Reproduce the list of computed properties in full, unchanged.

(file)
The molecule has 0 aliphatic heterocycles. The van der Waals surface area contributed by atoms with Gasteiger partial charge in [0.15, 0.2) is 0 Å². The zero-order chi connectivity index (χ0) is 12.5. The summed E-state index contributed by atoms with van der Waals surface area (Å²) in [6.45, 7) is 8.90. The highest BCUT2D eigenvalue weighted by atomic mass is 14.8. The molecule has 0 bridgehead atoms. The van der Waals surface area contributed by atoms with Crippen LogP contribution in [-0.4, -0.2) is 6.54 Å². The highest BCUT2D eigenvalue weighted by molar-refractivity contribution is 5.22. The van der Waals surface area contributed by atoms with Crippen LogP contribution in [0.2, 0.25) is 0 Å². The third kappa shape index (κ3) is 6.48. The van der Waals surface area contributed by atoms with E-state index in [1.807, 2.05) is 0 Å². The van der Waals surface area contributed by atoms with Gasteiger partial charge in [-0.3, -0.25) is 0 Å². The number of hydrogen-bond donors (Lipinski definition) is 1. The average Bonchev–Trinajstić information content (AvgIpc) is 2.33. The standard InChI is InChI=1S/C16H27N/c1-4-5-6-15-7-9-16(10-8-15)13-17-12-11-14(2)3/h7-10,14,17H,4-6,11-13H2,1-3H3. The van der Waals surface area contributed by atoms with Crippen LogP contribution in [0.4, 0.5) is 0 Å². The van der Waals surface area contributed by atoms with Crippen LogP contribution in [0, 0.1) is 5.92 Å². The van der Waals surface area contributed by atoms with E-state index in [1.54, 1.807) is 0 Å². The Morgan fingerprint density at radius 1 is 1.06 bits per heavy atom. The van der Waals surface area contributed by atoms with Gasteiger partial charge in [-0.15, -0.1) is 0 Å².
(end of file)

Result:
The molecule has 0 aliphatic heterocycles. The van der Waals surface area contributed by atoms with Gasteiger partial charge in [0.15, 0.2) is 0 Å². The zero-order chi connectivity index (χ0) is 12.5. The summed E-state index contributed by atoms with van der Waals surface area (Å²) in [6.45, 7) is 8.90. The highest BCUT2D eigenvalue weighted by atomic mass is 14.8. The molecule has 0 bridgehead atoms. The van der Waals surface area contributed by atoms with Crippen LogP contribution in [-0.4, -0.2) is 6.54 Å². The highest BCUT2D eigenvalue weighted by molar-refractivity contribution is 5.22. The van der Waals surface area contributed by atoms with Crippen LogP contribution in [0.2, 0.25) is 0 Å². The third kappa shape index (κ3) is 6.48. The van der Waals surface area contributed by atoms with E-state index in [1.807, 2.05) is 0 Å². The van der Waals surface area contributed by atoms with Gasteiger partial charge in [-0.3, -0.25) is 0 Å². The number of hydrogen-bond donors (Lipinski definition) is 1. The average Bonchev–Trinajstić information content (AvgIpc) is 2.33. The standard InChI is InChI=1S/C16H27N/c1-4-5-6-15-7-9-16(10-8-15)13-17-12-11-14(2)3/h7-10,14,17H,4-6,11-13H2,1-3H3. The van der Waals surface area contributed by atoms with Crippen LogP contribution in [0.4, 0.5) is 0 Å². The van der Waals surface area contributed by atoms with Crippen LogP contribution in [0, 0.1) is 5.92 Å². The van der Waals surface area contributed by atoms with E-state index in [1.54, 1.807) is 0 Å². The Morgan fingerprint density at radius 1 is 1.06 bits per heavy atom. The van der Waals surface area contributed by atoms with Gasteiger partial charge in [-0.15, -0.1) is 0 Å².